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Two Views: School board vote shows disconnect to East Austin students

The recent vote by the Austin Independent School District school board to approve its facilities master plan is a troubling sign of continued educational inequality. Most concerning is the board’s decision to leave on the table the possibility of closing five elementary schools with predominantly Latino and African-American student populations, as well as its approval to move the Liberal Arts and Science Academy from its current location at Lyndon Baines Johnson High School to a more central location.

The 6-3 vote is telling of a group that does not care to understand the erasure of historical East Austin caused by gentrification. Between misguided school board votes like this one, as well as our City Council generally offering a rubber stamp approval on East Austin zoning changes from residential to mixed-use/commercial development, I anticipate the East Austin I grew up in to be nearly erased in the near future.

I attended LBJ High School as a student of the Liberal Arts and Science Academy. I left East Austin to attend Brown University, teach high school, and later, attend Stanford Law. I returned a few years ago to an ever-increasing rate of gentrification.

Though East Austin is at no risk of losing microbreweries or expensive French bistros, we are in danger of losing our public schools because a significant number of new East Austin residents either don’t have children or choose to send their children to private schools. Since school funding is based on attendance, East Austin public schools lose funding as a direct result of gentrification. And both City Council and the Austin ISD school board facilitate this gentrification.

That Austin ISD Board Trustee Yazmin Wagner can say “it’s unfortunate that politics are getting in the way of us being able to unanimously pass a facility master plan” demonstrates an inexcusable misunderstanding of educational equity for a school board member. We know that de facto segregation is actually increasing.

According to research, 30 years ago a black student would typically attend a school where 40 percent of students were low-income; now that figure is roughly 60 percent. Research also shows that economic disadvantages hinder student performance and that attending schools with homogeneous student populations facing these disadvantages hinders student performance even more.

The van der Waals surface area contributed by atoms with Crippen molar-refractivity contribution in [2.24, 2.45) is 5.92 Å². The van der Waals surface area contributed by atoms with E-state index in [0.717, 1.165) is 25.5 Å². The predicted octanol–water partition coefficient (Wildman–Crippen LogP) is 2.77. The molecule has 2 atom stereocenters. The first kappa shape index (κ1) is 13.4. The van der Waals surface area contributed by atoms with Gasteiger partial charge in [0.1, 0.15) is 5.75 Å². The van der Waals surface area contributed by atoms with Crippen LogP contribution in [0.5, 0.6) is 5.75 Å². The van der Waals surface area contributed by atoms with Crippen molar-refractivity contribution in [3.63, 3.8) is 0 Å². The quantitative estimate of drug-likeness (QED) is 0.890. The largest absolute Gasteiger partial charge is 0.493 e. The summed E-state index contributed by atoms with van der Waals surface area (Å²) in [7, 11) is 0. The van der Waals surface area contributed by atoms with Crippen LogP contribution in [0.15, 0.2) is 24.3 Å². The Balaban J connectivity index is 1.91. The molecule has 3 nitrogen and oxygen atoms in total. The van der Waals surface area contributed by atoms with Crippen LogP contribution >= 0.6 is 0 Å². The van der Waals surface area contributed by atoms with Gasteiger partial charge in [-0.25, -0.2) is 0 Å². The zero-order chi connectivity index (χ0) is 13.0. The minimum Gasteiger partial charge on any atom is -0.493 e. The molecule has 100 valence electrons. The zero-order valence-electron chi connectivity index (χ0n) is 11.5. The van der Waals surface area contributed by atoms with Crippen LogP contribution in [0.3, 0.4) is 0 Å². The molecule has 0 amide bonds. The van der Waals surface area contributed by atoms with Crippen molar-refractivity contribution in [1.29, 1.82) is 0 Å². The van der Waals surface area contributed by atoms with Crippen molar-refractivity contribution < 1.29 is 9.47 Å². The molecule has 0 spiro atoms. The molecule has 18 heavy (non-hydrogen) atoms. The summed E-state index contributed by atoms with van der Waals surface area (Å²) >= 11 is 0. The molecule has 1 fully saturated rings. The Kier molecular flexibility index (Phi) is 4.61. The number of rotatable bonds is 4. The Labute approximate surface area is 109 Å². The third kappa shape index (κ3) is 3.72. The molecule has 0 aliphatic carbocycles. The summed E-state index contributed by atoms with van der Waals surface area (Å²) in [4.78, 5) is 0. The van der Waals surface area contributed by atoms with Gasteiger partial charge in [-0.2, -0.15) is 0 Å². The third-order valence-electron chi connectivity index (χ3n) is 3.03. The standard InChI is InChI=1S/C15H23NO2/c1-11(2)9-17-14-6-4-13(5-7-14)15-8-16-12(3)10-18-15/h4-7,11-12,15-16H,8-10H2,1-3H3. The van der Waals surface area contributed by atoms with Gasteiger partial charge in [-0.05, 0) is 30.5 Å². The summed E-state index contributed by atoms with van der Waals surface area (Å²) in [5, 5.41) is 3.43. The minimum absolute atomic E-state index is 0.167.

Access to a great education is a fundamental right for all children. In an attempt to help obtain that right for children, Supreme Court Chief Justice Earl Warren famously wrote the majority opinion in 1954 in Brown v. Board of Education of Topeka that “separate educational facilities are inherently unequal.”

Unfortunately, this school board vote was a step in the wrong direction toward obtaining educational equity, especially considering Austin’s historical and current segregation.

Austin is one of the most racially segregated cities in the country. According to data from University of Toronto’s Martin Prosperity Institute, we are the most economically segregated large metro area in the U.S. According to research by UT Austin professor Eric Tang, Austin is the only city out of the top 10 fastest-growing cities in the country with a declining African-American population. Tang, an assistant professor in the African and African Diaspora Studies Department at the University of Texas, suggests that is due to the significant gentrification in East Austin.

While there are benefits some students may enjoy because of this vote to move LASA from LBJ, there is no compelling reason — given the impact of gentrification and segregation on educational equity — that the current LBJ facilities should not be expanded to accommodate more LASA students, as suggested by members of the Austin school board who voted in opposition.

Austin has a reputation for being progressive and “weird,” but there is nothing “weird” about sacrificing the future of public schools in African-American and Latino communities to make things more convenient for wealthier, white students. In fact, it unfortunately seems unapologetically normal for a city with a history of vehemently opposing mandatory busing to integrate schools.

Ramos-Lynch is an alumnus of Eastside Memorial High School and the Liberal Arts and Science Academy. He is a practicing attorney and a small-business owner.

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